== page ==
The June wedding was spectacular and the newlyweds are back. So, what’s estate planning and life insurance got to do with it?

As newly married couples continue to bask in the afterglow of their romantic honeymoon, it’s hard for them to imagine how anything could jeopardize their happiness. What could possibly happen?

Life happens. And with that reality check comes the need for all couples — especially newlyweds — to take control of their circumstances in order to ensure a more financially stable future for themselves and their families.  

Insurance professionals whose clients include recently married couples are in a key position to remind them of the importance of having their estate planning documents in order. Most couples who are just starting out in life simply are not aware of the financial and legal consequences of what would happen without the proper planning.   

While many smart couples began to do basic financial planning long before the wedding — such as preparing a monthly budget, deciding whether to rent or buy, and agreeing on whose furniture to keep — some couples overlook the importance of the following:  

Life insurance beneficiary designations: Immediately update the beneficiary information on life insurance coverage, including group coverage at work. This will ensure that in the event of death, the surviving spouse receives the proceeds, versus parents or a former significant other who may have been a previous choice as beneficiary. 

Titling jointly owned property: It’s important to correctly title jointly owned property. Married couples should consider Tenants by Entireties form of ownership (TBE). TBE property can protect both parties from an individual spouse’s creditors seeking to attach the assets. For example, if one spouse injures a third party in a car accident, the injured party likely will not be able to take the TBE brokerage account in a lawsuit.

Durable power of attorney: Married couples often believe that they have the authority to make financial and legal decisions for each other, but this is not true. If for any reason one spouse becomes incapacitated, a durable power of attorney will enable the other spouse to act as legal agent. Executing respective powers of attorney means couples will avoid the expense and delay of court guardianship proceedings should the unexpected occur.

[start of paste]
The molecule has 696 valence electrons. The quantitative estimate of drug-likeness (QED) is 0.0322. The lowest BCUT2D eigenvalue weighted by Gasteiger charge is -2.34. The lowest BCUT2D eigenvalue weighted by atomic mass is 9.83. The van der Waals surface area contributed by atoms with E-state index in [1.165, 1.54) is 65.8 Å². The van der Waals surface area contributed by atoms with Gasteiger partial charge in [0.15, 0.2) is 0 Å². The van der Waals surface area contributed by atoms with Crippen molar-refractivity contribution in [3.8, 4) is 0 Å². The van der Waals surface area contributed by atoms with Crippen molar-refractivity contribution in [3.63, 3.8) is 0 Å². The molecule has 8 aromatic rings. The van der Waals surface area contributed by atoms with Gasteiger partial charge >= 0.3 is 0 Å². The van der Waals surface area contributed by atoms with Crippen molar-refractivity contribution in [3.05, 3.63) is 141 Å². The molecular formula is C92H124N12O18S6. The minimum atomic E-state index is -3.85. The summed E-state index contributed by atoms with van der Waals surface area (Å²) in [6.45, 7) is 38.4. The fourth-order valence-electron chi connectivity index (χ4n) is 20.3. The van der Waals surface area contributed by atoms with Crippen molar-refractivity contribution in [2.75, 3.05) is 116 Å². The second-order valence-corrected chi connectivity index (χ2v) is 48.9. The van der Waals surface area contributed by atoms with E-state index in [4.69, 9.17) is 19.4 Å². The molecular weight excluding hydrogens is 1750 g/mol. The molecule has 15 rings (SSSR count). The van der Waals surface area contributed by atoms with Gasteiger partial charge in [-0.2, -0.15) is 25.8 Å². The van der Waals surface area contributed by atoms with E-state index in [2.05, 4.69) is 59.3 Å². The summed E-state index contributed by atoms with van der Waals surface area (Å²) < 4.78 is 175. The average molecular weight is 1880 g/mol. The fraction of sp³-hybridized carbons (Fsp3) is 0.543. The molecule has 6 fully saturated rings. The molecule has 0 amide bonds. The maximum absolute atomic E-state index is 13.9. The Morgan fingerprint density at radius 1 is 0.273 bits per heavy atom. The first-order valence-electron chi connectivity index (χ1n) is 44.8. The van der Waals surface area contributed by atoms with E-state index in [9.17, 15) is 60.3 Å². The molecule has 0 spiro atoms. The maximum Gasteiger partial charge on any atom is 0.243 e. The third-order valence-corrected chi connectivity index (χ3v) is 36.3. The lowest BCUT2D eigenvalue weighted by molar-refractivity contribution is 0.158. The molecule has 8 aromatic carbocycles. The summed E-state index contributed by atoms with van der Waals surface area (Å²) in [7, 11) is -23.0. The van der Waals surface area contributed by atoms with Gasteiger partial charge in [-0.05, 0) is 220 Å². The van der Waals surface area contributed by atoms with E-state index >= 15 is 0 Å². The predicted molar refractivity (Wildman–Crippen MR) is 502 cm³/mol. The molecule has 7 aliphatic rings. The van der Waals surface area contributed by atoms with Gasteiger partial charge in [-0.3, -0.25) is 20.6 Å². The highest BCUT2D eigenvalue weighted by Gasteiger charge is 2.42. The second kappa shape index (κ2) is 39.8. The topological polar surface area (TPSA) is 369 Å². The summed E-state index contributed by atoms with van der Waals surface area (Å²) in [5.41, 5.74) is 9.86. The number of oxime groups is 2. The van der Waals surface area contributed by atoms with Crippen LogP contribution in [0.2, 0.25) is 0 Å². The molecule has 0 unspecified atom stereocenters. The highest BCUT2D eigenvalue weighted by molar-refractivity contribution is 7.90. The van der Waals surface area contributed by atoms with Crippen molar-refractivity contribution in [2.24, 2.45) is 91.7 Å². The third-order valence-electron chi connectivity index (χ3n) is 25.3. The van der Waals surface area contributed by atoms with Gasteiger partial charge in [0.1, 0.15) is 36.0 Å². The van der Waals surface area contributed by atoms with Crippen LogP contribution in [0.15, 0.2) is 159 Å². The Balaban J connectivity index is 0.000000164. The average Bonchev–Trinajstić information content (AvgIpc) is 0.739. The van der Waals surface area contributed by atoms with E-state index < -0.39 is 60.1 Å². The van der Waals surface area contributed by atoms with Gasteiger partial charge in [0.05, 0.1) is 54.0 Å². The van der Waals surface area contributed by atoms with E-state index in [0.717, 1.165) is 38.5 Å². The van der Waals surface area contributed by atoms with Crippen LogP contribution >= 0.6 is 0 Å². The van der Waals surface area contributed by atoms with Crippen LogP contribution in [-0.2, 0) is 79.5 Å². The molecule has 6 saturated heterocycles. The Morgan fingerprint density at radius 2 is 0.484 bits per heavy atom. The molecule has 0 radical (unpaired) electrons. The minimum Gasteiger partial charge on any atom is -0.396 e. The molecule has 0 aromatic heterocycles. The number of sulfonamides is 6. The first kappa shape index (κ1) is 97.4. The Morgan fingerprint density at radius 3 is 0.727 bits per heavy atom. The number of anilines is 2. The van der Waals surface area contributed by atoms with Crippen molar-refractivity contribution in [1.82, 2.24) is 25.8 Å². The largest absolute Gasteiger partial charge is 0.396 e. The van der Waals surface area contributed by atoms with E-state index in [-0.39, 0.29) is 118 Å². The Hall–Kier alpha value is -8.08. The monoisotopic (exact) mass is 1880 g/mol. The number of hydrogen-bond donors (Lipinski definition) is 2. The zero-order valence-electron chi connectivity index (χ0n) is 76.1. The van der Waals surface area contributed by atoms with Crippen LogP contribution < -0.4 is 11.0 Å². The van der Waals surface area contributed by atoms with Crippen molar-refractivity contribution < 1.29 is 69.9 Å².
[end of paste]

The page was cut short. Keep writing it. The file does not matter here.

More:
Health care surrogate: In the event of a medical emergency where either spouse requires medical care but is unable to communicate, the designated health care surrogate will have the legal authority to make decisions on the other spouse’s behalf. Couples should be sure to nominate each other as health care proxies.

Revocable living trust and will: If couples own property and have investment accounts, they should consider setting up a trust. This will ensure that, in the event of unexpected death, assets may be transferred to the designated beneficiaries without going through the costly and time-consuming probate process.

Living will (advance health care directive):  It’s important that each spouse understand the other’s wishes for certain medical situations and end-of-life decisions. A living will makes it clear whether or not the individual wants to be kept on life support. 

Guardian for minor children: In the case of newlyweds with an existing child by a previous relationship, naming a guardian to care for the child is an important part of one’s estate plan, especially if the child’s other natural parent is no longer in the picture. Consider appointing a trustee to manage the child’s inheritance as the beneficiary of your revocable living trust until the child comes of legal age.

Once all the legal documents are in place, it doesn’t stop there. Because “life happens,” young couples can count on the fact that family dynamics and circumstances will continue to change over time. Children are born, assets grow, family relationships evolve, and so should one’s estate plan. Moreover, while the suggestions above comprise typical elements of estate planning, the list is not necessarily comprehensive. A good rule of thumb is to create an estate plan with your attorney and financial advisor, then sit down to review it at least once every five years.